Minitruck Roots: How Japan & Detroit Teamed Up to Build Small Pickups in the '70s
Given the unmatched popularity of pickup trucks in America, it’d be natural to think the whole pickup thing was basically homegrown. But it wasn’t always that way.
In fact, back in the early 1970s when the small pickup market started to boom, all three of Detroit’s major automakers partnered up with Japanese companies who built and exported re-branded small trucks from Japan.
This was in response to the popularity of the small and affordable Datsun and Toyota pickups in the US market. Rather than engineering their own, Ford, GM and Chrysler saved time and money by going straight to the source in Japan.
Here’s a quick run down of the big players that helped grow the segment into a powerhouse:
First to hit the market was the Ford Courier, which debuted in 1972 which was developed as a partnership between Ford and Mazda and imported into the US from Japan.
By that point it had already been offered in Japan for a while as the Mazda B-Series truck, although its popularity in North America would soon overtake its home market by a big margin.
The Mazda-built Ford Courier would last for two generations before being replaced by Ford’s own Ranger compact pickup in the early 1980s.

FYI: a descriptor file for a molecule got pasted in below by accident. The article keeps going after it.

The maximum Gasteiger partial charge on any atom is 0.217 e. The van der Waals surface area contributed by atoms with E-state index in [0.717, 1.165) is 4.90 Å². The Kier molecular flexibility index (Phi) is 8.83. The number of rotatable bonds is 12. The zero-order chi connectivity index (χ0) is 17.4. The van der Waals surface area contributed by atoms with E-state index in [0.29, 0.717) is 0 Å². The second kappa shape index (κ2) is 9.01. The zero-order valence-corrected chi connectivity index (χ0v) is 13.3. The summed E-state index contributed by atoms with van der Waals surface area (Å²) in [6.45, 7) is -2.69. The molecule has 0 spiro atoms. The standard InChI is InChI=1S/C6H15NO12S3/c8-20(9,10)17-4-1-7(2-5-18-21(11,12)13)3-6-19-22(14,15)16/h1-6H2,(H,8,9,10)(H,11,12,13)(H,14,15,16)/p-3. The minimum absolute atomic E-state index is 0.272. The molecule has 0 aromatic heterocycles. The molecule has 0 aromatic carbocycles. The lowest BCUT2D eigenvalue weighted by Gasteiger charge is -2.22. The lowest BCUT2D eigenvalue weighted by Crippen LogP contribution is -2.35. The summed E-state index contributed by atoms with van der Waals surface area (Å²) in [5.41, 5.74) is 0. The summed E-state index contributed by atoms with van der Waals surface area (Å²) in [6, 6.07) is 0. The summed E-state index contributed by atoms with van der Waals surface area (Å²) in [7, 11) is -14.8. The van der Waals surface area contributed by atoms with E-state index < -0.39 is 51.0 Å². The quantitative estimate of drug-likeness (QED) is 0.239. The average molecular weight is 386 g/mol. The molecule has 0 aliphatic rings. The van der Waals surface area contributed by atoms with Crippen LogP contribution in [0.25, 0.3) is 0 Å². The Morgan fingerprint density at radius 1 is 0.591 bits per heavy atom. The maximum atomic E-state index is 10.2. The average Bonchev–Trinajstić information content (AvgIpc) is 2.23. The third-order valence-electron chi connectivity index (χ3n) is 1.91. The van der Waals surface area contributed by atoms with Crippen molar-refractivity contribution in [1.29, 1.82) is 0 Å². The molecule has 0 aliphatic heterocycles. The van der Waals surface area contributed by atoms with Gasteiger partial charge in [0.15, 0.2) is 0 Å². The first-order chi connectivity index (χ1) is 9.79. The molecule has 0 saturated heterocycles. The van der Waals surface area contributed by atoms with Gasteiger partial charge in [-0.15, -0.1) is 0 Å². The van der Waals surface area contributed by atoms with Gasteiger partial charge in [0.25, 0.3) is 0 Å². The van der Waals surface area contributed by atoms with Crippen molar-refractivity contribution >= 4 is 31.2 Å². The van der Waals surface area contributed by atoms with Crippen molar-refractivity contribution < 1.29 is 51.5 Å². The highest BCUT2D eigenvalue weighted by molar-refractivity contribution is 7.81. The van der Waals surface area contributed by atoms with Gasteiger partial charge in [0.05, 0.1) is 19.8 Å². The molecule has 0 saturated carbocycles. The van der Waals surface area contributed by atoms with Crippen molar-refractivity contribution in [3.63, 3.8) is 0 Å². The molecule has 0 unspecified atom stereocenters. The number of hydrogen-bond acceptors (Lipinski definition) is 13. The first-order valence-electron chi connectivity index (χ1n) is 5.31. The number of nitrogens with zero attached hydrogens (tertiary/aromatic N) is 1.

At the same time GM wanted a piece of this new and growing small truck market, so in 1972 it released the Chevrolet LUV or “Light Utility Vehicle”.
The LUV was built in Japan by Isuzu, a long-running partner of GM's and was also offered in its home market as the Isuzu Faster.
A second generation Isuzu-built Chevy LUV was introduced in the early 1980s, though that model was short-lived as Chevy debuted its own S-10 pickup a short time later.
Dodge Ram 50/Plymouth Arrow/Mitsubishi Forte
The last of the American big three to get into the mini pickup market was Chrysler, who released the Dodge Ram 50 in 1978. Chrysler called on its partner Mitsubishi to build and export the Ram 50 from Japan where it was sold as the Mitsubishi Forte.
Interestingly, it wasn’t just Dodge who sold this imported pickup at its dealers. Plymouth also had a nearly identical truck that was known as the Arrow Pickup.
The Ram 50 was actually the longest running of these Japanese-built pickups, being offered at Dodge dealers until 1994 as re-badged version of the Mitsubishi Mighty Max. By that time Dodge had also introduced the mid-size Dakota, meaning they were two different “small” trucks you could choose from for that period.
And that also gives us a little tease at the second part of this story where we will look at the flip side of this equation that came a little later—American-built trucks that were sold under Japanese brand names.
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